How would you define the role played by Grandmothers of Plaza de Mayo during the Kirchnerite administration?

For us, the so-called ‘won decade’ was a very good one, in which the rule of law has prevailed and the state has done what it was expected of it. We do not need to demand something from the state, it is open for us now. When some say that the government uses us, it’s the other way round. We have seen doors open and we walked through: they give us things, we ask for others and we respond as well, that’s a democratic relationship.

The Grandmothers of Plaza de Mayo association was criticized for its links with the government by actor Alfredo Casero and journalist Jorge Lanata. How do you respond to those criticisms?

These are the rules of the game. Bad people can only criticize such a thing. Any citizen in spite of any ideology can deny this: a crime against humanity has to be tried in court, punished with that democratic tools. We have never wanted revenge or a “firing squad,” we are totally against that. But people are bad and follow other interests. I don’t think they conduct this attempt to smear our reputation for free.

What was the role played by the Catholic Church during the dictatorship?

The Church was an accomplice of the military regime, that’s been proven. Maybe they do not like my words but that’s the truth. The Church was an accomplice by action or omission. The ecclesiastic hierarchy was part of the dictatorship and blessed the killings; some looked the other way but there were even bishops that collaborated. Members of the Catholic grass roots were victims of the repression.

Is there any change now that there is an Argentine Pope?

Our demand to the Pope is that we want to know about the archives. We want all the information regarding our children and grandchildren.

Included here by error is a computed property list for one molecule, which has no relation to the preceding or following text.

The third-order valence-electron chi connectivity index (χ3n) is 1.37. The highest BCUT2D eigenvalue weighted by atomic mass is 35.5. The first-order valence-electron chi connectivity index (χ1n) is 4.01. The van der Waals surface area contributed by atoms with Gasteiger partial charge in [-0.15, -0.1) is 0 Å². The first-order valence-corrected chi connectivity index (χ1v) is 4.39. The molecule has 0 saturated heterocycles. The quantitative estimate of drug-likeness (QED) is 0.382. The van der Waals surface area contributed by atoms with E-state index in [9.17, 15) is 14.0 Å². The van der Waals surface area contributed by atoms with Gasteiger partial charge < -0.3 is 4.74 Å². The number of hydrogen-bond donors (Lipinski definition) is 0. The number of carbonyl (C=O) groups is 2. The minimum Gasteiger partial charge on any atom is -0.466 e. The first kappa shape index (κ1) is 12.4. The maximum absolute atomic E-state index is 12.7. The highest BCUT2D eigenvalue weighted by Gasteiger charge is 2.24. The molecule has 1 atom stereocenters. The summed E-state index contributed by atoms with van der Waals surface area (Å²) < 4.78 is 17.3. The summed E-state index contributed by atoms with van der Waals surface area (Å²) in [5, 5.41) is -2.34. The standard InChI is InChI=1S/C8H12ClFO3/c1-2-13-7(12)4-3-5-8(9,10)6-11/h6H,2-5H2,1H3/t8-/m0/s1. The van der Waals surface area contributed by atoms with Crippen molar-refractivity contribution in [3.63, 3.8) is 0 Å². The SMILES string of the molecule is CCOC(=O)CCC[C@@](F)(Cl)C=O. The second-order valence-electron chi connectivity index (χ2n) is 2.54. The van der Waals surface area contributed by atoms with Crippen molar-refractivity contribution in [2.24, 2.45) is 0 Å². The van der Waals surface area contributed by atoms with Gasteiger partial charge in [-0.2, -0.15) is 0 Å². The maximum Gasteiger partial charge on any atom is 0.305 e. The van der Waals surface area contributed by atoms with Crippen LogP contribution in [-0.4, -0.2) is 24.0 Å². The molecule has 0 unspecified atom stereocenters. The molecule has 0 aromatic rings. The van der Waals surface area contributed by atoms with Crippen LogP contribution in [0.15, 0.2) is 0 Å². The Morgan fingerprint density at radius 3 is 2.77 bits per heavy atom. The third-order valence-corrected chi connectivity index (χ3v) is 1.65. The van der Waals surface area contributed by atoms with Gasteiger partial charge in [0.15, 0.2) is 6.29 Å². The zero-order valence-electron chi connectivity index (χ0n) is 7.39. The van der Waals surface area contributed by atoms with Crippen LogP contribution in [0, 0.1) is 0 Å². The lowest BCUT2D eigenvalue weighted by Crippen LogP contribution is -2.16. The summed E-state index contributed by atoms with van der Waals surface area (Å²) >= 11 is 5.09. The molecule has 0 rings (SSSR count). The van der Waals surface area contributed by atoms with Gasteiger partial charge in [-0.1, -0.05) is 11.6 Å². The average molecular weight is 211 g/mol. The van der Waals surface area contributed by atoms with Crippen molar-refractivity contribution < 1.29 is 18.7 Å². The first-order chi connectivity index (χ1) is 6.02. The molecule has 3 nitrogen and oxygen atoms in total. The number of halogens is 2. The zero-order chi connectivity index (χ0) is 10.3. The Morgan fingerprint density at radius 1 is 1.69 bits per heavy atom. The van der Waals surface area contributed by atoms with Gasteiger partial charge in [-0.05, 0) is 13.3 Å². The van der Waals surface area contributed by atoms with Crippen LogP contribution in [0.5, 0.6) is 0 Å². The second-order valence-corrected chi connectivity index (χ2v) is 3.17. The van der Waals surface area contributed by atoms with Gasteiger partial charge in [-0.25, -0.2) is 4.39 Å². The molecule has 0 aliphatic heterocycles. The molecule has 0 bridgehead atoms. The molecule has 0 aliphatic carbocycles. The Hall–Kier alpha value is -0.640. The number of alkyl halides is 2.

Did Jorge Bergoglio (Pope Francis) help you before his arrival at the Vatican?

No, he never came near us. We believe he has never talked about the disappeared people or the children snatched from their mothers. I have attended some rallies in which he did not even say hello to me. The funny thing is that when we visited him at the Vatican, he recognized and remembered me at the meeting in the Metropolitan Cathedral, where he had not greeted me. He has been accused of some things but no evidence was found. Now he is the Pope and we give him a vote of confidence. He is currently proving to have progressive ideas. We have expectations and that’s why we’ll talk with him and his representatives in the country.

And the Judiciary’s role?

They were accomplices, too. During democracy, we had the dictatorship’s legacy that made our life impossible, defending perpetrators instead of defending the victims. Now, that’s changing but we want to go further: we don’t want court officials by inheritance. They are a corporation, though they do not want to be called that, and they do not want to lose their privileges.

Forces seem to act contradictorily: while an Air Force officer handed the archives of the repression, other security officers helped a convicted former military officers to escape. What’s your opinion?

These are the contradictions of a democracy that is being built still. One is a democratic military officer who hands the archives to his boss to avoid these files from being incinerated as has happened in the past. That’s a positive attitude. In the other case, he is not the only fugitive perpetrator with the collusion with the forces. Something has to be done.

César Milani’s appointment as the head of the Army is an issue that has to be mentioned. Do you want him in that post despite reports involving him in cases of abductions during the dictatorship?

The Judiciary has to prove the crimes he is accused of. Nobody wants a repressor in a state position and even less as the head of the Army. If he is innocent, we’ll accept him; if not, we don’t want him.